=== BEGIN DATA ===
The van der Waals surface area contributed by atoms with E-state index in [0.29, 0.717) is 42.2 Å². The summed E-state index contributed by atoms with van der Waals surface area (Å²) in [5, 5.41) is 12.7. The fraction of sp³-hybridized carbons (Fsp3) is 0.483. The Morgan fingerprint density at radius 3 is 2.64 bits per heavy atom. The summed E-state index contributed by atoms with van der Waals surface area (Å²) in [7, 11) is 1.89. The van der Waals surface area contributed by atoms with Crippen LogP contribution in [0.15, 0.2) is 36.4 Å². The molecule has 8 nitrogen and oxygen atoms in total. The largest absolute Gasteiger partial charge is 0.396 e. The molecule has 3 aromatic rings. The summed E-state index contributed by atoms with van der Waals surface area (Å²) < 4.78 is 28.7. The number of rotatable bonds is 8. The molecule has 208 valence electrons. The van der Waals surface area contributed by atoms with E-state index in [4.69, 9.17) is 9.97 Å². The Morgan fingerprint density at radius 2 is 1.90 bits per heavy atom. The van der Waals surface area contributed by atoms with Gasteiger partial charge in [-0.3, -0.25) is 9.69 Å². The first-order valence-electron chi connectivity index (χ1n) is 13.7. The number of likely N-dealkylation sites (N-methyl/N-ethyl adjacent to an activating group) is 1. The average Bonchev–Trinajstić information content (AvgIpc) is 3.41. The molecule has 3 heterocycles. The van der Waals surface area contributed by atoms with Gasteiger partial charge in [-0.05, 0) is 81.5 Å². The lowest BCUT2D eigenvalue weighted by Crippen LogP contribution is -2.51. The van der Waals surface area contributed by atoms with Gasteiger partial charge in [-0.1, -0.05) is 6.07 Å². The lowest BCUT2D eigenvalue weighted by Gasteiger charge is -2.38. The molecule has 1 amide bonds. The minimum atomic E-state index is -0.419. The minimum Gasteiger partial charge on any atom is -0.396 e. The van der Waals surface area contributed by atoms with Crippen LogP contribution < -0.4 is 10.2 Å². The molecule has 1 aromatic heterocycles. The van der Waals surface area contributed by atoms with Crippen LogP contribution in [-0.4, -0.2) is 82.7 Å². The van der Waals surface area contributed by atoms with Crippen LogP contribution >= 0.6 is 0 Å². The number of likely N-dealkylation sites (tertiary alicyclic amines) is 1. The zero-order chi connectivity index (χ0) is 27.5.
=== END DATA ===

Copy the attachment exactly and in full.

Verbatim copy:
The van der Waals surface area contributed by atoms with E-state index in [0.29, 0.717) is 42.2 Å². The summed E-state index contributed by atoms with van der Waals surface area (Å²) in [5, 5.41) is 12.7. The fraction of sp³-hybridized carbons (Fsp3) is 0.483. The Morgan fingerprint density at radius 3 is 2.64 bits per heavy atom. The summed E-state index contributed by atoms with van der Waals surface area (Å²) in [7, 11) is 1.89. The van der Waals surface area contributed by atoms with Crippen LogP contribution in [0.15, 0.2) is 36.4 Å². The molecule has 8 nitrogen and oxygen atoms in total. The largest absolute Gasteiger partial charge is 0.396 e. The molecule has 3 aromatic rings. The summed E-state index contributed by atoms with van der Waals surface area (Å²) < 4.78 is 28.7. The number of rotatable bonds is 8. The molecule has 208 valence electrons. The van der Waals surface area contributed by atoms with E-state index in [4.69, 9.17) is 9.97 Å². The Morgan fingerprint density at radius 2 is 1.90 bits per heavy atom. The van der Waals surface area contributed by atoms with Gasteiger partial charge in [-0.3, -0.25) is 9.69 Å². The first-order valence-electron chi connectivity index (χ1n) is 13.7. The number of likely N-dealkylation sites (N-methyl/N-ethyl adjacent to an activating group) is 1. The average Bonchev–Trinajstić information content (AvgIpc) is 3.41. The molecule has 3 heterocycles. The van der Waals surface area contributed by atoms with Gasteiger partial charge in [-0.05, 0) is 81.5 Å². The lowest BCUT2D eigenvalue weighted by Crippen LogP contribution is -2.51. The van der Waals surface area contributed by atoms with Gasteiger partial charge in [-0.1, -0.05) is 6.07 Å². The lowest BCUT2D eigenvalue weighted by Gasteiger charge is -2.38. The molecule has 1 amide bonds. The minimum atomic E-state index is -0.419. The minimum Gasteiger partial charge on any atom is -0.396 e. The van der Waals surface area contributed by atoms with Crippen LogP contribution < -0.4 is 10.2 Å². The molecule has 1 aromatic heterocycles. The van der Waals surface area contributed by atoms with Crippen LogP contribution in [-0.4, -0.2) is 82.7 Å². The van der Waals surface area contributed by atoms with Crippen LogP contribution >= 0.6 is 0 Å². The number of likely N-dealkylation sites (tertiary alicyclic amines) is 1. The zero-order chi connectivity index (χ0) is 27.5.